Boom Supersonic reported that its technology demonstrator aircraft recently completed several key milestones
Key milestones completed as world’s first independently developed supersonic jet progresses towards first flight
DENVER—A technology demonstrator for what is reportedly the world’s first independently developed supersonic jet recently completed several key milestones towards first flight, according to the aircraft’s developer, Boom Supersonic.
Boom Supersonic said in a release that its technology demonstrator aircraft, XB-1, uses technologies like carbon fiber composites, advanced avionics, and digitally-optimized aerodynamics to enable sustainable supersonic travel. The company moved XB-1 from its hangar in Centennial, Colorado, to the Mojave Air & Space Port in Mojave, California, earlier this year to continue preparations for flight. The aircraft has undergone extensive ground testing since arriving, including taxi testing, the company said in the release.
“The recent progress made towards XB-1’s first flight reflects the team’s collective efforts to build and safely fly the world’s first independently developed supersonic jet,” said Blake Scholl, Boom Supersonic’s founder and CEO, in the release.
In addition to ongoing testing, XB-1 received an experimental airworthiness certificate from the U.S. Federal Aviation Administration (FAA) recently, following a detailed aircraft inspection. Boom has secured letters of authorization to allow Chief Test Pilot Bill “Doc” Shoemaker and test pilot Tristan “Geppetto” Brandenburg to fly XB-1. Letters of agreement with airspace authorities are also in place, allowing for flights of the aircraft over the Mojave desert, the company said.
According to the release, XB-1’s historic first flight will occur in the same airspace where Captain Charles “Chuck” Yeager first broke the sound barrier in the Bell X-1 and the Mach 3+ strategic reconnaissance SR-71 “Blackbird” first flew in 1964.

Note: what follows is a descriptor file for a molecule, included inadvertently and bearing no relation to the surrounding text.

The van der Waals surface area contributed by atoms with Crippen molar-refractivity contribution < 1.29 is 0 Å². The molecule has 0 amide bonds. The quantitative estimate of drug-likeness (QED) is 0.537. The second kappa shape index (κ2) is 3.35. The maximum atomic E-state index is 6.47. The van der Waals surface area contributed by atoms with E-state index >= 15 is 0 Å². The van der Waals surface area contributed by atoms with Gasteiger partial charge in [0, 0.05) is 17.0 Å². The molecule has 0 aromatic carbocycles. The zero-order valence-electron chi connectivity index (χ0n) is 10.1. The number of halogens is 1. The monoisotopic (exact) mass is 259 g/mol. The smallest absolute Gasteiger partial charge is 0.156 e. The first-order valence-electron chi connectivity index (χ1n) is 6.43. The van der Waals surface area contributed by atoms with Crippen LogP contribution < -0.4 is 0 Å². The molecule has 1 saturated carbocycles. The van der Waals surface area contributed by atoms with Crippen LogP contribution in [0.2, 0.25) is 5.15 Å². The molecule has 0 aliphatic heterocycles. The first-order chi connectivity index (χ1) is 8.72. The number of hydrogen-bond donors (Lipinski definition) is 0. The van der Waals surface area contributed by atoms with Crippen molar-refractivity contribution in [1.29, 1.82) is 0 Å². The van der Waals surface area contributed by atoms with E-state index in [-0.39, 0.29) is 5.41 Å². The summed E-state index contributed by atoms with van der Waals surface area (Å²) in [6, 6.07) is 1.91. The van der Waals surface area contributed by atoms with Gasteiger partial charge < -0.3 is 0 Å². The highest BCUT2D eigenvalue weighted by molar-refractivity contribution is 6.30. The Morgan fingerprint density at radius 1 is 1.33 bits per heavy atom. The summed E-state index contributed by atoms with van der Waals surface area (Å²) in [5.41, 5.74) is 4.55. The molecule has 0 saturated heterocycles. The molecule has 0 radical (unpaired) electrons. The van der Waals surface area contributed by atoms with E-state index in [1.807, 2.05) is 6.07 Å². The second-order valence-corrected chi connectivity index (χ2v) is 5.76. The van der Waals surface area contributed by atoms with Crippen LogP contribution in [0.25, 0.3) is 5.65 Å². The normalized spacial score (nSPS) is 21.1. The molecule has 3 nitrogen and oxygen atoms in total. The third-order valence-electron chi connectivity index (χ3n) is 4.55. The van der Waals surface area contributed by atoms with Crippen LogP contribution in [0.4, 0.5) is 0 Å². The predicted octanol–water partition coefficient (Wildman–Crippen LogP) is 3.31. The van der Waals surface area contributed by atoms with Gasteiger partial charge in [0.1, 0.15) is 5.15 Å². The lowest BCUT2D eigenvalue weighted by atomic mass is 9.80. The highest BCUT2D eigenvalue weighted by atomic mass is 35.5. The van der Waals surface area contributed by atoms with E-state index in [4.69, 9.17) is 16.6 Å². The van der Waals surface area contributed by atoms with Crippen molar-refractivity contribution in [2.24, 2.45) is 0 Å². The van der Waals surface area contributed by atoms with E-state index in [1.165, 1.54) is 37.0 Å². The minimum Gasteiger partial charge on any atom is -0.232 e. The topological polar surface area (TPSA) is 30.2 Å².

Boom Supersonic said XB-1 has provided the company with valuable learnings, including the development of a robust safety culture. In preparation for flight, Boom’s test pilots are reported to have completed hundreds of hours in the simulator for aircraft evaluation, operations development, training, and human factors assessments to achieve the highest levels of safety. The test pilots also maintain flight proficiency in a T-38 trainer aircraft, the same aircraft that will be used as a chase plane for all flight tests of XB-1. To further increase safety, the test pilots will use the T-38 to practice formation flying.
“It’s fitting that XB-1 is now progressing toward first flight at the Mojave Air & Space Port, home to more than 50 first flights and other significant aviation events,” said Boom Supersonic Chief Test Pilot Bill “Doc” Shoemaker, in the release. “I’m looking forward to flying XB-1 here, building on the achievements of other talented engineers and pilots who inspire us every day to make supersonic travel mainstream.”
The XB-1 features a carbon composite and titanium fuselage measuring 71 feet in length. Its ogive (modified delta) wing reportedly enables safe operation at takeoff and landing, as well as supersonic speeds. The three General Electric J85 engines that power XB-1 produce a combined maximum thrust of 12,300 pounds of force (lbf), the company said.
The supersonic demonstrator aircraft rolled out of Boom’s hangar in Centennial in October 2020. Since then, Boom has completed rigorous testing of all of XB-1’s internal subsystems. Upgraded landing gear and supersonic engine intakes were also installed on XB-1, both of which increase performance and safety, according to Boom.
The company said that across its development, XB-1 has validated Boom’s approach to airplane design and enabled engineers to leverage advanced tools like computational fluid dynamics (CFD), which are critical components of Overture’s development. Overture is the sustainable supersonic airliner from Boom that is projected to will fly at Mach 1.7, or about twice the speed of today’s fastest airliners, and is designed to run on 100 percent sustainable aviation fuel (SAF).